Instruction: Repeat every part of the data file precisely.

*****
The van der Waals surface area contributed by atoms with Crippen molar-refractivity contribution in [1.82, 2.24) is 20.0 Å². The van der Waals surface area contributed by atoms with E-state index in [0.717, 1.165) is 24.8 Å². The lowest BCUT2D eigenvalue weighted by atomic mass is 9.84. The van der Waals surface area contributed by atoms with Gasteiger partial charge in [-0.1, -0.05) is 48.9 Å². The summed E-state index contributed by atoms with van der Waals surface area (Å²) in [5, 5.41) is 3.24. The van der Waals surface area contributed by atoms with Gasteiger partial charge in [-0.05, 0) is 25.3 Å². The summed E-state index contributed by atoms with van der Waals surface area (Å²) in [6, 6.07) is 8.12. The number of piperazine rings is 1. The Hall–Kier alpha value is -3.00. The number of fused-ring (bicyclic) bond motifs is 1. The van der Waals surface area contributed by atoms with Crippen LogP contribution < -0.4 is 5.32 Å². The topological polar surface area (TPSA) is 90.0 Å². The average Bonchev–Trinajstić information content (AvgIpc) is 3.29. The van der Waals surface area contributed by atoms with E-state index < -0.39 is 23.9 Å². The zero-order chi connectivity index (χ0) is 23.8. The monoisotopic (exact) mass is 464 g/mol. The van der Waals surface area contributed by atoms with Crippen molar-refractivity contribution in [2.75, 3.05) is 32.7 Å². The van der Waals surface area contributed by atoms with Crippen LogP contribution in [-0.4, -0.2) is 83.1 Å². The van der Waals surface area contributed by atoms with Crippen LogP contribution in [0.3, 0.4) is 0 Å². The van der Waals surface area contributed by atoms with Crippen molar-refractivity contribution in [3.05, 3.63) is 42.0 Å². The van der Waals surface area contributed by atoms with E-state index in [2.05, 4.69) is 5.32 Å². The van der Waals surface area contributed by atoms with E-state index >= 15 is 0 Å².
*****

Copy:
The van der Waals surface area contributed by atoms with Crippen molar-refractivity contribution in [1.82, 2.24) is 20.0 Å². The van der Waals surface area contributed by atoms with E-state index in [0.717, 1.165) is 24.8 Å². The lowest BCUT2D eigenvalue weighted by atomic mass is 9.84. The van der Waals surface area contributed by atoms with Gasteiger partial charge in [-0.1, -0.05) is 48.9 Å². The summed E-state index contributed by atoms with van der Waals surface area (Å²) in [5, 5.41) is 3.24. The van der Waals surface area contributed by atoms with Gasteiger partial charge in [-0.05, 0) is 25.3 Å². The summed E-state index contributed by atoms with van der Waals surface area (Å²) in [6, 6.07) is 8.12. The number of piperazine rings is 1. The Hall–Kier alpha value is -3.00. The number of fused-ring (bicyclic) bond motifs is 1. The van der Waals surface area contributed by atoms with Crippen LogP contribution < -0.4 is 5.32 Å². The topological polar surface area (TPSA) is 90.0 Å². The average Bonchev–Trinajstić information content (AvgIpc) is 3.29. The van der Waals surface area contributed by atoms with E-state index < -0.39 is 23.9 Å². The zero-order chi connectivity index (χ0) is 23.8. The monoisotopic (exact) mass is 464 g/mol. The van der Waals surface area contributed by atoms with Crippen molar-refractivity contribution in [2.75, 3.05) is 32.7 Å². The van der Waals surface area contributed by atoms with Crippen LogP contribution in [-0.4, -0.2) is 83.1 Å². The van der Waals surface area contributed by atoms with Crippen LogP contribution in [0.3, 0.4) is 0 Å². The van der Waals surface area contributed by atoms with Crippen molar-refractivity contribution in [3.05, 3.63) is 42.0 Å². The van der Waals surface area contributed by atoms with E-state index in [2.05, 4.69) is 5.32 Å². The van der Waals surface area contributed by atoms with E-state index >= 15 is 0 Å².